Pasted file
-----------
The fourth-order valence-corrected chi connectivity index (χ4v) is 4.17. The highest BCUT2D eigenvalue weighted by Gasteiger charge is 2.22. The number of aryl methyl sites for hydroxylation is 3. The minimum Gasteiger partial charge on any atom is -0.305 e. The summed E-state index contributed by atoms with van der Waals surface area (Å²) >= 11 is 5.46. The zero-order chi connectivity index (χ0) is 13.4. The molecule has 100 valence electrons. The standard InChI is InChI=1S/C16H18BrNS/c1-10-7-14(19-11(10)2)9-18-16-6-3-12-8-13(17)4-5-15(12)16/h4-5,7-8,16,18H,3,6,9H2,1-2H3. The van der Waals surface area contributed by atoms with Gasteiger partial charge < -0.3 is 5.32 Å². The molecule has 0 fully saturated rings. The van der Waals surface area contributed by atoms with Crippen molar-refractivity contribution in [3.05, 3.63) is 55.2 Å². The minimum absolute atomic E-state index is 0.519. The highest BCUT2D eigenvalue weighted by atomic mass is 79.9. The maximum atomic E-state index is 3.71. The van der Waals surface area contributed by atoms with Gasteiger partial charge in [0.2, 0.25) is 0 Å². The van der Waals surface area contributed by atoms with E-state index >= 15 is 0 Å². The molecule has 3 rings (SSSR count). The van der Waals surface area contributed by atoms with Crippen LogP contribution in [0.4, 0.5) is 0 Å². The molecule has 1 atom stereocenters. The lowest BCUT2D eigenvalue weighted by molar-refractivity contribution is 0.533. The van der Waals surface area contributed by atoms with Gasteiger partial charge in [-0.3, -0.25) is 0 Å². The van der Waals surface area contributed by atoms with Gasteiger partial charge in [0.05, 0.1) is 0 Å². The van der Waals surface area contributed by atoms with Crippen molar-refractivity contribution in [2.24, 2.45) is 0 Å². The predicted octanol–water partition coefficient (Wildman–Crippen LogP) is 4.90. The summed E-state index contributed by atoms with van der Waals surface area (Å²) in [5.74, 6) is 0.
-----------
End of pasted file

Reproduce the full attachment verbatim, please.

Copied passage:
The fourth-order valence-corrected chi connectivity index (χ4v) is 4.17. The highest BCUT2D eigenvalue weighted by Gasteiger charge is 2.22. The number of aryl methyl sites for hydroxylation is 3. The minimum Gasteiger partial charge on any atom is -0.305 e. The summed E-state index contributed by atoms with van der Waals surface area (Å²) >= 11 is 5.46. The zero-order chi connectivity index (χ0) is 13.4. The molecule has 100 valence electrons. The standard InChI is InChI=1S/C16H18BrNS/c1-10-7-14(19-11(10)2)9-18-16-6-3-12-8-13(17)4-5-15(12)16/h4-5,7-8,16,18H,3,6,9H2,1-2H3. The van der Waals surface area contributed by atoms with Gasteiger partial charge < -0.3 is 5.32 Å². The molecule has 0 fully saturated rings. The van der Waals surface area contributed by atoms with Crippen molar-refractivity contribution in [3.05, 3.63) is 55.2 Å². The minimum absolute atomic E-state index is 0.519. The highest BCUT2D eigenvalue weighted by atomic mass is 79.9. The maximum atomic E-state index is 3.71. The van der Waals surface area contributed by atoms with Gasteiger partial charge in [0.2, 0.25) is 0 Å². The van der Waals surface area contributed by atoms with E-state index >= 15 is 0 Å². The molecule has 3 rings (SSSR count). The van der Waals surface area contributed by atoms with Crippen LogP contribution in [0.4, 0.5) is 0 Å². The molecule has 1 atom stereocenters. The lowest BCUT2D eigenvalue weighted by molar-refractivity contribution is 0.533. The van der Waals surface area contributed by atoms with Gasteiger partial charge in [-0.3, -0.25) is 0 Å². The van der Waals surface area contributed by atoms with Gasteiger partial charge in [0.05, 0.1) is 0 Å². The van der Waals surface area contributed by atoms with Crippen molar-refractivity contribution in [2.24, 2.45) is 0 Å². The predicted octanol–water partition coefficient (Wildman–Crippen LogP) is 4.90. The summed E-state index contributed by atoms with van der Waals surface area (Å²) in [5.74, 6) is 0.